There’s no question that the financial crisis and ensuing credit crunch have made it more difficult than ever to secure small business financing and raise capital. This is especially true for fast-growth companies, which tend to consume more resources in order to feed their growth. If they aren’t careful, they can literally grow themselves right out of business.
Amidst all the gloom and doom, however, it’s important to keep one thing in mind: There are still options available for small business financing. It’s simply a matter of knowing where to look and how to prepare.
Where to Look
There are three main sources you can turn to for small business financing:
Commercial Banks – These are the first source most owners think of when they think about small business financing. Banks loan money that must be repaid with interest and usually secured by collateral pledged by the business in case it can’t repay the loan.
On the positive side, debt is relatively inexpensive, especially in today’s low-interest-rate environment. Community banks are often a good place to start your search for small business financing today, since they are generally in better financial condition than big banks. If you do visit a big bank, be sure to talk to someone in the area of the bank that focuses on small business financing and lending.
Keep in mind that it takes more diligence and transparency on the part of small businesses in order to maintain a lending relationship in today’s credit environment. Most banks have expanded their reporting and recordkeeping requirements considerably and are looking more closely at collateral to make sure businesses are capable of repaying the amount of money requested.
Venture Capital Companies – Unlike banks, which loan money and are paid interest, venture capital companies are investors who receive shares of ownership in the companies they invest in. This type of small business financing is known as equity financing. Private equity firms and angel investors are specialized types of venture capital companies.
While equity financing does not have to be repaid like a bank loan, it can end up costing much more in the long run. Why? Because each share of ownership you give to a venture capital company in exchange for small business financing is an ownership share with an unknown future value that’s no longer yours. Also, venture capital companies sometimes place restrictive terms and conditions on financing, and they expect a very high rate of return on their investments.
Commercial Finance Companies – These non-traditional money lenders provide a specialized type of small business financing known as asset-based lending (or ABL). There are two primary types of ABL: factoring and accounts receivable (A/R) financing.
With factoring, companies sell their outstanding receivables to the finance company at a discount of usually between 2-5%. So if you sold a $10,000 receivable to a factor, for example, you might receive between $9,500-$9,800. The benefit is that you would receive this cash right away, instead of waiting 30, 60 or 90 days (or longer). Factoring companies also perform credit checks on customers and analyze credit reports to uncover bad risks and set appropriate credit limits.
With A/R financing, you would borrow money from the finance company and use your accounts receivable as collateral. Companies that want to borrow in this way should be able to demonstrate strong financial reporting capabilities and a diverse customer base without a high concentration of sales to any one customer.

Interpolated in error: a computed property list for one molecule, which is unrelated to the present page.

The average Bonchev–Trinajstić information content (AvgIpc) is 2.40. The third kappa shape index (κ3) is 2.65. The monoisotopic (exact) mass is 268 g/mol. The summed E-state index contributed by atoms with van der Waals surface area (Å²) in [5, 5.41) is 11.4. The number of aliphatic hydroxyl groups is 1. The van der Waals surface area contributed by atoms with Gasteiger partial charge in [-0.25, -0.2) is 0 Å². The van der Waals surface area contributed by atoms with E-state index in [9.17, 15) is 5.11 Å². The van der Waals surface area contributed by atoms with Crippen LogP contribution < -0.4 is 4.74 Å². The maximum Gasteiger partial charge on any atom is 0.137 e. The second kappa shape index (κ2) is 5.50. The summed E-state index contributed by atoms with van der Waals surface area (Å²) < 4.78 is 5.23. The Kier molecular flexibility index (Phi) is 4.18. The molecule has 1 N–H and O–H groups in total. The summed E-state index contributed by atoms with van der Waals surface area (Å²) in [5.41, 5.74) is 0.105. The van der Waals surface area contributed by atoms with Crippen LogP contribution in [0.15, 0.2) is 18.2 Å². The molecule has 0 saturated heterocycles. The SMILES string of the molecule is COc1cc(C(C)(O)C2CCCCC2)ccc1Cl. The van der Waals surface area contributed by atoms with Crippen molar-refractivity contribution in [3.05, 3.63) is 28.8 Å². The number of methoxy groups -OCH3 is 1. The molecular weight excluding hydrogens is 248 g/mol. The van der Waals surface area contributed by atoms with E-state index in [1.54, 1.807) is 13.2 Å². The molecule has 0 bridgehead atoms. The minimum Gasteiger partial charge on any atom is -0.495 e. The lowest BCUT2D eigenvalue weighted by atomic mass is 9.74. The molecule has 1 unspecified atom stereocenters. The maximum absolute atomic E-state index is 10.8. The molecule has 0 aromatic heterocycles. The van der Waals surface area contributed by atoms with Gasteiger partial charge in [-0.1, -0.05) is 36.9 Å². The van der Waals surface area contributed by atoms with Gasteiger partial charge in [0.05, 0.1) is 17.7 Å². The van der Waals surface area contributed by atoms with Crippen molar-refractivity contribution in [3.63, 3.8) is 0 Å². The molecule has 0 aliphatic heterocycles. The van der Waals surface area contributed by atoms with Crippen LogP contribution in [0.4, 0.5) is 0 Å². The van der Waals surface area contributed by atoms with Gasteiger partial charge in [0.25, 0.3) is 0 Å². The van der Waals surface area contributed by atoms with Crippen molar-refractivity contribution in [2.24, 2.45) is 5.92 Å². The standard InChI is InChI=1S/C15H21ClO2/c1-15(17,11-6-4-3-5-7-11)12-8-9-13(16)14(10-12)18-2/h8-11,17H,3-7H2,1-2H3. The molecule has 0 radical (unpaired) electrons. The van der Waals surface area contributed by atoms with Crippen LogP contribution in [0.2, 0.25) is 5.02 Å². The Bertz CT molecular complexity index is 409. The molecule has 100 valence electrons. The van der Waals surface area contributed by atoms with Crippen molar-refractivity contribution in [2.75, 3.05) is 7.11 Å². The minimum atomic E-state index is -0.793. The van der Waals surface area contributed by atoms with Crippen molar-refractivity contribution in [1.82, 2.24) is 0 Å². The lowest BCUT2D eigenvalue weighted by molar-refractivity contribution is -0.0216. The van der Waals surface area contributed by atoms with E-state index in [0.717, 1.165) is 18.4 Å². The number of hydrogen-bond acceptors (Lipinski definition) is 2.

How to Prepare
Regardless of which type of small business financing you decide to pursue, your preparation before you approach a potential lender or investor will be critical to your success. Banks, in particular, are taking a much more critical look at small business loan applications than many did in the past. They are requesting more background from potential borrowers in the way of tax returns (both business and personal), financial statements and business plans.
Lenders are focusing on what are sometimes referred to as the five Cs of credit:
o Character: Does the company have a strong reputation in its community and industry?
o Capital: Lenders usually like to see that owners have invested some of their personal money in the business, or that they have some of their own “skin in the game.”
o Capacity: Financial ratios help lenders determine how much debt a company should be able to take on without stressing the finances.
o Collateral: This is a secondary source of repayment in case a borrower defaults on the loan. Most lenders prefer collateral that is relatively easy to convert to cash, especially equipment and real estate.
o Conditions: Conditions in the borrower’s industry and the overall economy in general will play a big factor in a lender’s decisions.
Before you meet with any type of lender or investor, be prepared to explain to them specifically why you believe you need financing or capital, as well as how much capital you need and when and how you will pay it back (if a loan) or what kind of return on investment a venture capital company can expect. Also be prepared to discuss specifically what the money will be used for and what kind of collateral you are prepared to pledge to support the loan, as well as your sources of repayment and what measures you will take to ensure repayment if your finances get tight.
You should also ensure that your financial statements and records are current and that your internal control systems are adequate for handling the level of accounting and bookkeeping lenders and investors expect.